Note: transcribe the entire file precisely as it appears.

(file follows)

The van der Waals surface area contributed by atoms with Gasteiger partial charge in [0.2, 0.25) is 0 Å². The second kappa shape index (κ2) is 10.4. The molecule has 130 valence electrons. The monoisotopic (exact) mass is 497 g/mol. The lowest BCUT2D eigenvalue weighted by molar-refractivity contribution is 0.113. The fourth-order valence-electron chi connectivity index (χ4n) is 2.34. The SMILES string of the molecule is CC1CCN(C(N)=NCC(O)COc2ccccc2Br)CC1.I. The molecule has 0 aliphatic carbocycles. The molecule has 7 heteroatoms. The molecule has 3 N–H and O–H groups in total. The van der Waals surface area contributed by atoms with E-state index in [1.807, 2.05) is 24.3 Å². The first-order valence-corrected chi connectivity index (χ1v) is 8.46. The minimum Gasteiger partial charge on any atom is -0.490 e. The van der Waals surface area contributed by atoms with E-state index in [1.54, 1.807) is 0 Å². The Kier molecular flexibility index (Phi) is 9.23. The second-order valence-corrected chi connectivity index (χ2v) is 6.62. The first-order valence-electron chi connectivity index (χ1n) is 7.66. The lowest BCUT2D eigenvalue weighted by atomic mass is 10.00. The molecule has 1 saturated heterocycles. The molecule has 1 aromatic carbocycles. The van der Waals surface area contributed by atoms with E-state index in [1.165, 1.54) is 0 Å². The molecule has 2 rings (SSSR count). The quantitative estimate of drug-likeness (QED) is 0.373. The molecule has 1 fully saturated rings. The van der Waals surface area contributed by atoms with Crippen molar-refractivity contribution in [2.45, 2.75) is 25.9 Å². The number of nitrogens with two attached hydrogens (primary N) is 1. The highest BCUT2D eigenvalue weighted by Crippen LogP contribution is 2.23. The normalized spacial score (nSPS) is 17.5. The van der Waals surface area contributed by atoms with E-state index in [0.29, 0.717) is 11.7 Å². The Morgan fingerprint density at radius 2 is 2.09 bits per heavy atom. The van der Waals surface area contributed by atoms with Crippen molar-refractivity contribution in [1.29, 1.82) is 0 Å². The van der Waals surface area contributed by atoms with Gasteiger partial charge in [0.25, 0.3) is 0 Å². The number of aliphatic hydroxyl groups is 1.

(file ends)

The van der Waals surface area contributed by atoms with Gasteiger partial charge in [0.2, 0.25) is 0 Å². The second kappa shape index (κ2) is 10.4. The molecule has 130 valence electrons. The monoisotopic (exact) mass is 497 g/mol. The lowest BCUT2D eigenvalue weighted by molar-refractivity contribution is 0.113. The fourth-order valence-electron chi connectivity index (χ4n) is 2.34. The SMILES string of the molecule is CC1CCN(C(N)=NCC(O)COc2ccccc2Br)CC1.I. The molecule has 0 aliphatic carbocycles. The molecule has 7 heteroatoms. The molecule has 3 N–H and O–H groups in total. The van der Waals surface area contributed by atoms with E-state index in [1.807, 2.05) is 24.3 Å². The first-order valence-corrected chi connectivity index (χ1v) is 8.46. The minimum Gasteiger partial charge on any atom is -0.490 e. The van der Waals surface area contributed by atoms with E-state index in [1.54, 1.807) is 0 Å². The Kier molecular flexibility index (Phi) is 9.23. The second-order valence-corrected chi connectivity index (χ2v) is 6.62. The first-order valence-electron chi connectivity index (χ1n) is 7.66. The lowest BCUT2D eigenvalue weighted by atomic mass is 10.00. The molecule has 1 saturated heterocycles. The molecule has 1 aromatic carbocycles. The van der Waals surface area contributed by atoms with E-state index in [1.165, 1.54) is 0 Å². The molecule has 2 rings (SSSR count). The quantitative estimate of drug-likeness (QED) is 0.373. The molecule has 1 fully saturated rings. The van der Waals surface area contributed by atoms with Crippen molar-refractivity contribution in [2.45, 2.75) is 25.9 Å². The number of nitrogens with two attached hydrogens (primary N) is 1. The highest BCUT2D eigenvalue weighted by Crippen LogP contribution is 2.23. The normalized spacial score (nSPS) is 17.5. The van der Waals surface area contributed by atoms with E-state index in [0.29, 0.717) is 11.7 Å². The Morgan fingerprint density at radius 2 is 2.09 bits per heavy atom. The van der Waals surface area contributed by atoms with Crippen molar-refractivity contribution in [1.29, 1.82) is 0 Å². The van der Waals surface area contributed by atoms with Gasteiger partial charge in [0.25, 0.3) is 0 Å². The number of aliphatic hydroxyl groups is 1.